LED Lighting Prepares For School
- By Michael Fickes
- January 1st, 2013
Take a minute and total up your energy bill for 2012. According to the U.S. Environmental Protection Agency (EPA), 30 percent of that total pays for electricity to light your school or school district buildings.
Within a year or two, you will be able to make dramatic cuts in your lighting bill by installing light-emitting diodes or LEDs that will finally become affordable.
According to www.eartheasy.com
, an LED lamp that provides the equivalent of 60 watts of incandescent light will consume 10 watts of power while a compact fluorescent lamp (CFL) will use 14 watts.
Over its projected 50,000-hour useful life, a single LED lamp will use 300 to 500 kilowatt-hours of electricity. By comparison, five CFLs (four will burn out) will use 700 kilowatt-hours over the same period, and 42 incandescent lamps will use 3,000 kilowatt-hours.
At 10 cents per kilowatt-hour, the LED will use $30 to $50 of electricity over that period, compared to $70 for the CFLs and $300 for the incandescent lamps.
What is LED lighting technology? How does it work? “A light emitting diode is a silicon wafer that glows bright blue when an electric charge is applied,” Hogan explains. “Many of these wafers are enclosed in a shell coated with phosphors that convert the light from blue to white.”
According to the Department of Energy, there are two additional methods of making white LED light. LEDs come in three basic colors, red green and blue. By mixing the light from red, green and blue LEDs, it is possible to create white light.
A hybrid system that mixes red, green and blue LED light and applies phosphor to the shell can also produce white light.
Schools that take advantage of this emerging technology will also see lower maintenance costs. With a useful life of 50,000 hours, LEDs will work for years before anyone will have to spend time replacing lamps.
“Maintenance has to spend half a day to change the lighting in a gymnasium,” says Tim Hogan, vice president, Education Market with Atlanta-based Acuity Brands, Inc., a major lighting and lighting products manufacturer. “They have to bring out a lift and check all the lights before a game. LED lighting will reduce that kind of pain.”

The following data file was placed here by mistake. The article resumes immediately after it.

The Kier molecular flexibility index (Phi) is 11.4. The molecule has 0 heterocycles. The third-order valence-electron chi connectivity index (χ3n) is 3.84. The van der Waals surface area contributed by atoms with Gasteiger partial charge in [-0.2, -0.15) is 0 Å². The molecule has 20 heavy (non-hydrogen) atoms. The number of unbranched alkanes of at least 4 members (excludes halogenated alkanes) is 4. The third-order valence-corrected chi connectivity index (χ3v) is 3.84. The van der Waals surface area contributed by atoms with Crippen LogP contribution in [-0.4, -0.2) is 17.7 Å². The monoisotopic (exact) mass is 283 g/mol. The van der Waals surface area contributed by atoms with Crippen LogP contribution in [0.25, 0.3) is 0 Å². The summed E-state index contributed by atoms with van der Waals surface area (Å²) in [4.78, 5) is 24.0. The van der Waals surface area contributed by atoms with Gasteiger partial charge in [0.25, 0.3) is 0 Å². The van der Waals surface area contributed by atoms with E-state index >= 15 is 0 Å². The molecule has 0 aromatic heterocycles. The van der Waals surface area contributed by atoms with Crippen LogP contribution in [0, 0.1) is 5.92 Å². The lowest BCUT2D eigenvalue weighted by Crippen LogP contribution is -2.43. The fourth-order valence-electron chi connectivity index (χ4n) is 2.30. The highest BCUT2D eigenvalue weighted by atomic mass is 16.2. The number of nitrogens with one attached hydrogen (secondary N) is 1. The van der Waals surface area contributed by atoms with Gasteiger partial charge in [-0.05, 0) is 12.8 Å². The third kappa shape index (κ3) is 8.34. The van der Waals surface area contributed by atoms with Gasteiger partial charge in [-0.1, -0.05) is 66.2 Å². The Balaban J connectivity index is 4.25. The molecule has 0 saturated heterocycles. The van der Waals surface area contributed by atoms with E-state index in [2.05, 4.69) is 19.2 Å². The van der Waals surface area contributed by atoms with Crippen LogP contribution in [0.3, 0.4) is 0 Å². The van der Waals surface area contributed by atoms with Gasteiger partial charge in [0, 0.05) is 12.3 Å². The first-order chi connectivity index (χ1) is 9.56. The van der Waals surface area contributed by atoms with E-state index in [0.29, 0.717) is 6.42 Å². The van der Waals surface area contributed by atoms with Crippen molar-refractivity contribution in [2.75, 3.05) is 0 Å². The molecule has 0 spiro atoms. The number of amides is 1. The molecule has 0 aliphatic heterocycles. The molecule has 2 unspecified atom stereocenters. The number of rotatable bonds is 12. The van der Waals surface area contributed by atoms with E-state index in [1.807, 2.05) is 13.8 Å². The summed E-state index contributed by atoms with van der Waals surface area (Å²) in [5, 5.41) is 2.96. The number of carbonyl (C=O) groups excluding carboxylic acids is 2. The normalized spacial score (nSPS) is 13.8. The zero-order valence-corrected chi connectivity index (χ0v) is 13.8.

The Trouble With LED Lighting
There is indeed an issue preventing the immediate adoption of LED lighting. It is the high cost of LED lamps compared to conventional incandescent, halogen, CFL and linear fluorescent lamps.
An April 2012 report from the U.S. Department of Energy (DOE) entitled, “Solid-State Lighting Research and Development: Multi-Year Program Plan,” compares the current price of LED with prices for other lamps this way:
- halogen lamp (A19 43W; 750 lumens) $2.50 per kilolumen
- CFL (13W; 800 lumens) $2.00 per kilolumen
- CFL (13W; 800 lumens dimmable) $10 per kilolumen
- Fluorescent Lamp and Ballast System $4 per kilolumen
- LED (A19 60W; 800 lumens dimmable) $30 per kilolumen
LED lamps cost anywhere from three to 15 times the price of conventional lamps.
The good news is that LED prices have been falling for several years now and will soon approach affordability. The author of the DOE report predicted that prices for LED lamps would continue to fall as manufacturing became more efficient and competition increased with the entry of new manufacturers into the business.
Volume pricing is already pushing LED costs down even further. The DOE report says that retail prices for LED packages purchased in quantities of 1,000 will plummet between now and 2020. The volume price for cool white LEDs will fall from about $4 per kilolumen this year to $0.70 per kilolumen in 2020. Warm white LEDs will decline in price from $5.10 per kilolumen this year to $0.70 per kilolumen in 2020.
What Happens This Year?
You can actually begin using LEDs for certain school lighting applications right now. “We’re already seeing a shift to LED lighting in exit signs and emergency lighting,” says Hogan.
“In recent years, almost all new construction has installed LED lighting outside,” he continues. “LEDs are lighting streets, parking lots and garages. LEDs can replace every type of outdoor lighting. The technology, lighting quality and energy savings are proven. These are not issues.
“Still, a typical owner probably won’t convert to LED lighting this year. Then again, school districts located in areas where the cost of electricity is high may want to see if some changes will pencil out this year.”
Hogan suggests considering school spaces that must stay lighted all day even though no one is there all day. As a solid-state technology, LEDs are easy to dim and brighten. Sensors and controls for LED lighting in hallways, corridors, stairwells and bathrooms can dim the lights to 10 percent when no one is around. A stairwell, for instance, can be set up to turn up the lights when a person enters — on that floor and the floors above and below.
If you’re paying a premium for electricity, ask a lighting manufacturer to help you determine the initial cost and payback period for these kinds of LED retrofits. You might discover that it is worth bringing in LEDs this year.